Robert Elswit’s cinematography is perfection, depicting the lure of L.A. afterdark in all of its haves-and-have-nots glory. The shots have a great, inky depth, set off by a few twinkling lights here, a bit of neon there. The city entices, sending out a siren call to all the thieves and thugs who we can sense circling the perimeter just inches outside of the slightest slivers of light.
Gilroy’s script (a worthy Oscar contender) continually bites at the hand that feeds us. The theme is both salient and disquieting, particularly given the current culture of videographer wannabes equipped with nothing but a smartphone and an instagram/twitter/facebook account, hoping to spark their 30 seconds of fame by shooting live footage that just might go viral. It’s the latest blood sport of this century, swelling in tandem with every faster, better, bigger release of the next iteration of cell phone.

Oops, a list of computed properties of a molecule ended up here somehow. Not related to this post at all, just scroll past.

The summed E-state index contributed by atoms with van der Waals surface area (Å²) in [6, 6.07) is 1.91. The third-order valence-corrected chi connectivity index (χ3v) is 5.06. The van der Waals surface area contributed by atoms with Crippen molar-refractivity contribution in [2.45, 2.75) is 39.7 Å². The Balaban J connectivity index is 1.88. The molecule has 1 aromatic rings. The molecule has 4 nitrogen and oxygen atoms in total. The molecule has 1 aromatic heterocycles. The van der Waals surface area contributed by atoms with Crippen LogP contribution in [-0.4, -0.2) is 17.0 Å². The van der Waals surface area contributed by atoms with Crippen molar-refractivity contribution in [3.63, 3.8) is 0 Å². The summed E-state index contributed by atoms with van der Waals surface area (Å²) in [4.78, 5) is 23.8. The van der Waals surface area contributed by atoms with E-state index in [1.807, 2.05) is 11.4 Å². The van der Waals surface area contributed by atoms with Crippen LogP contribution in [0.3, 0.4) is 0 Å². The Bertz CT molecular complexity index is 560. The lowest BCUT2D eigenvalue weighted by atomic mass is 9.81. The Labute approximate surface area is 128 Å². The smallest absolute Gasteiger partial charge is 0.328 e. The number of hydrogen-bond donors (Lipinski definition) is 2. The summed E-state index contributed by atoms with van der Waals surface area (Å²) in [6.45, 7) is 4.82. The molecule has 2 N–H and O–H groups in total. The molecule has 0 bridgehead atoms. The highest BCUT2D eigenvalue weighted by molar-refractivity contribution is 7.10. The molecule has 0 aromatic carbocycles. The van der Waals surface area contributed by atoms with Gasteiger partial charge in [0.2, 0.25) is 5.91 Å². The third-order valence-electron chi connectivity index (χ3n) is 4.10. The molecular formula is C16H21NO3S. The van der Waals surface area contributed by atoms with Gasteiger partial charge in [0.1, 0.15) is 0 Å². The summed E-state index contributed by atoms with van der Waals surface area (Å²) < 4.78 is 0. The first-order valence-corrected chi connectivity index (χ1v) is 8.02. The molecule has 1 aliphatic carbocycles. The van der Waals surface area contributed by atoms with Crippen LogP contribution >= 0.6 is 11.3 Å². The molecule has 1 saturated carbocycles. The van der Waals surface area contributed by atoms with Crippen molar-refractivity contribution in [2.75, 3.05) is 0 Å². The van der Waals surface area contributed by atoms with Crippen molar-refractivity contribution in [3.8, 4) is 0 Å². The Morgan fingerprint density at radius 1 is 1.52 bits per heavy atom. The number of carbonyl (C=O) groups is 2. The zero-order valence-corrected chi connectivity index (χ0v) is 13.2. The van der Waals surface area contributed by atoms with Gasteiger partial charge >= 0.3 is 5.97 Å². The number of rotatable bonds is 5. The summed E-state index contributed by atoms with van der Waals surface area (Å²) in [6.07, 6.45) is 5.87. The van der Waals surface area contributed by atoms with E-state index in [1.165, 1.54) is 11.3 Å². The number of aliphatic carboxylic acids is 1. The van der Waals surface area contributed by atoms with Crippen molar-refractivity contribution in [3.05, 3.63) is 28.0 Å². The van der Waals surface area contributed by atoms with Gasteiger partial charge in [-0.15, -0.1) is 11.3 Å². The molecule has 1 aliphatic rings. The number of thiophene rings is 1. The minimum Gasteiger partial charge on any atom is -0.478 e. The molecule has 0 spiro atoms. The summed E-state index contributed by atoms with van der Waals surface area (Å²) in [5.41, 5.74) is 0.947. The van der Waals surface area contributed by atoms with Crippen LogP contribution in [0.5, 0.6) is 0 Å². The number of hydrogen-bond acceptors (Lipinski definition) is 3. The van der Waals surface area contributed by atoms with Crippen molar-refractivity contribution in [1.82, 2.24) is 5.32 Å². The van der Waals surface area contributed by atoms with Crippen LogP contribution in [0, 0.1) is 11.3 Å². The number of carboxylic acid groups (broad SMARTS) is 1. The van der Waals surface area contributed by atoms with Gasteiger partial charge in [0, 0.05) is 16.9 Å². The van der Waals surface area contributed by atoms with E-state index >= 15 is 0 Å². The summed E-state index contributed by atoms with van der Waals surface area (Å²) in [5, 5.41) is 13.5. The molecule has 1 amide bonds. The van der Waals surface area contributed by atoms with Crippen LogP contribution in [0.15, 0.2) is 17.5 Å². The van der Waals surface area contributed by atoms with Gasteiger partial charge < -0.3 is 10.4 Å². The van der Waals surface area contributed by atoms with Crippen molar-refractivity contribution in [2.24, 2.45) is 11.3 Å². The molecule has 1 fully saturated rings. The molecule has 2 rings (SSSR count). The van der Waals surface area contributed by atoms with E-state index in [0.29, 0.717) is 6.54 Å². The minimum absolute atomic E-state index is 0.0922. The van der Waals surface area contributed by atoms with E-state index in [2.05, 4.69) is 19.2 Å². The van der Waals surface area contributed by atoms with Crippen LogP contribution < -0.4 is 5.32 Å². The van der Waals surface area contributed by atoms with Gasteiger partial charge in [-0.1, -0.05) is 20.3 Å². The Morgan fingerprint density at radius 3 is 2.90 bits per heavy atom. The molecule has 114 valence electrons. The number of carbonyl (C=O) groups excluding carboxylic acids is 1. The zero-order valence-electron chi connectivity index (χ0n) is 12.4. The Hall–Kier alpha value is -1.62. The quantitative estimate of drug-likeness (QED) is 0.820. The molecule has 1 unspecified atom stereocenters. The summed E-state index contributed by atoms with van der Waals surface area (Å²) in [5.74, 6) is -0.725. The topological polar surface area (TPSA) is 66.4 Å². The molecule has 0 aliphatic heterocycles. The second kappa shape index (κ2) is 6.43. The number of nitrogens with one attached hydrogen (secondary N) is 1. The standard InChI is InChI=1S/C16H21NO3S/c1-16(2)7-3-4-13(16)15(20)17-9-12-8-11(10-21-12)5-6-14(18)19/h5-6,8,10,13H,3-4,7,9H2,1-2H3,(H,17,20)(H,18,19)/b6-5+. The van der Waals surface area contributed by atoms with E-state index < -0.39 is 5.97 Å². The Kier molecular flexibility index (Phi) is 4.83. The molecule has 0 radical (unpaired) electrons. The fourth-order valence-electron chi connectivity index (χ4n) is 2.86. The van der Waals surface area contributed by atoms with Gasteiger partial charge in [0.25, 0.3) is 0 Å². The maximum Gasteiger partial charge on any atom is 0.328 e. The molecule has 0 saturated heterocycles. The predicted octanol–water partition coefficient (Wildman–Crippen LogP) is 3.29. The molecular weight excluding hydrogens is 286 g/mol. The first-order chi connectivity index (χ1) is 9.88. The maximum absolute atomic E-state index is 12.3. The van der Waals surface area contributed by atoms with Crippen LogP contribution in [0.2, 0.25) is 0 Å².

And yet it is because of this video phenomenon that sometimes crimes are solved, murderers apprehended, kidnappers captured, unlawful police actions revealed. The line between crime reportage, and reportage that’s a crime in and of itself, grows fainter by the day.
How great it is that Gilroy decided to take a searing look at that line. And shoot. And deliver.
Rating on a scale of 5 shots in the dark: 4.5
Initial Release Date: October 31, 2014 (currently available on VOD)
Written and Directed by: Dan Gilroy
Cast: Jake Gyllenhaal, Rene Russo, Riz Ahmed, Bill Paxton, Kevin Rahm
Running Time: 117 minutes
Here’s the trailer: